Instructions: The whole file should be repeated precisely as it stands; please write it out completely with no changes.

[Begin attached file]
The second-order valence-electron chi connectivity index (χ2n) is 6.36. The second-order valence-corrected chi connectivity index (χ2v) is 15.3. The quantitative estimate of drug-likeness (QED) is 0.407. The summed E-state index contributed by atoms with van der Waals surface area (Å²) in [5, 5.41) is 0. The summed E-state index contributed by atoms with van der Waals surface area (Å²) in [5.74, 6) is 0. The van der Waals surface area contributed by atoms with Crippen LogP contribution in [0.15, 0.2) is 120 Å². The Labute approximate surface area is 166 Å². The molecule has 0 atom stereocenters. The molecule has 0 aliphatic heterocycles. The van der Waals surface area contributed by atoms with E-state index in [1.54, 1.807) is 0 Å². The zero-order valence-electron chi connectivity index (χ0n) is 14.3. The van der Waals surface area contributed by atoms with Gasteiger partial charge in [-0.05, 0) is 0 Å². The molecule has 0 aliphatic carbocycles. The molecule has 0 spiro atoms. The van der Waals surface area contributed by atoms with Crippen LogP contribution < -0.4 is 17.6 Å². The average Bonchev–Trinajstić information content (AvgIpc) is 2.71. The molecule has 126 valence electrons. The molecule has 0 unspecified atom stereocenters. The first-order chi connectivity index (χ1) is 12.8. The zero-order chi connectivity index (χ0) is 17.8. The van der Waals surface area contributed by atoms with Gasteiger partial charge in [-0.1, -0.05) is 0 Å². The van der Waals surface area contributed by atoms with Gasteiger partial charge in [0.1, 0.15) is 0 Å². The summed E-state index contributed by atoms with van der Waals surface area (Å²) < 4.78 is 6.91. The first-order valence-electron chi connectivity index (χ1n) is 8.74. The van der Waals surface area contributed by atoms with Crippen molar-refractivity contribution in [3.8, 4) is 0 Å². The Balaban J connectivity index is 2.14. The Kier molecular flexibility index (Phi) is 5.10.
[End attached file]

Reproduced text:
The second-order valence-electron chi connectivity index (χ2n) is 6.36. The second-order valence-corrected chi connectivity index (χ2v) is 15.3. The quantitative estimate of drug-likeness (QED) is 0.407. The summed E-state index contributed by atoms with van der Waals surface area (Å²) in [5, 5.41) is 0. The summed E-state index contributed by atoms with van der Waals surface area (Å²) in [5.74, 6) is 0. The van der Waals surface area contributed by atoms with Crippen LogP contribution in [0.15, 0.2) is 120 Å². The Labute approximate surface area is 166 Å². The molecule has 0 atom stereocenters. The molecule has 0 aliphatic heterocycles. The van der Waals surface area contributed by atoms with E-state index in [1.54, 1.807) is 0 Å². The zero-order valence-electron chi connectivity index (χ0n) is 14.3. The van der Waals surface area contributed by atoms with Gasteiger partial charge in [-0.05, 0) is 0 Å². The molecule has 0 aliphatic carbocycles. The molecule has 0 spiro atoms. The van der Waals surface area contributed by atoms with Crippen LogP contribution < -0.4 is 17.6 Å². The average Bonchev–Trinajstić information content (AvgIpc) is 2.71. The molecule has 126 valence electrons. The molecule has 0 unspecified atom stereocenters. The first-order chi connectivity index (χ1) is 12.8. The zero-order chi connectivity index (χ0) is 17.8. The van der Waals surface area contributed by atoms with Gasteiger partial charge in [-0.1, -0.05) is 0 Å². The van der Waals surface area contributed by atoms with Gasteiger partial charge in [0.1, 0.15) is 0 Å². The summed E-state index contributed by atoms with van der Waals surface area (Å²) < 4.78 is 6.91. The first-order valence-electron chi connectivity index (χ1n) is 8.74. The van der Waals surface area contributed by atoms with Crippen molar-refractivity contribution in [3.8, 4) is 0 Å². The Balaban J connectivity index is 2.14. The Kier molecular flexibility index (Phi) is 5.10.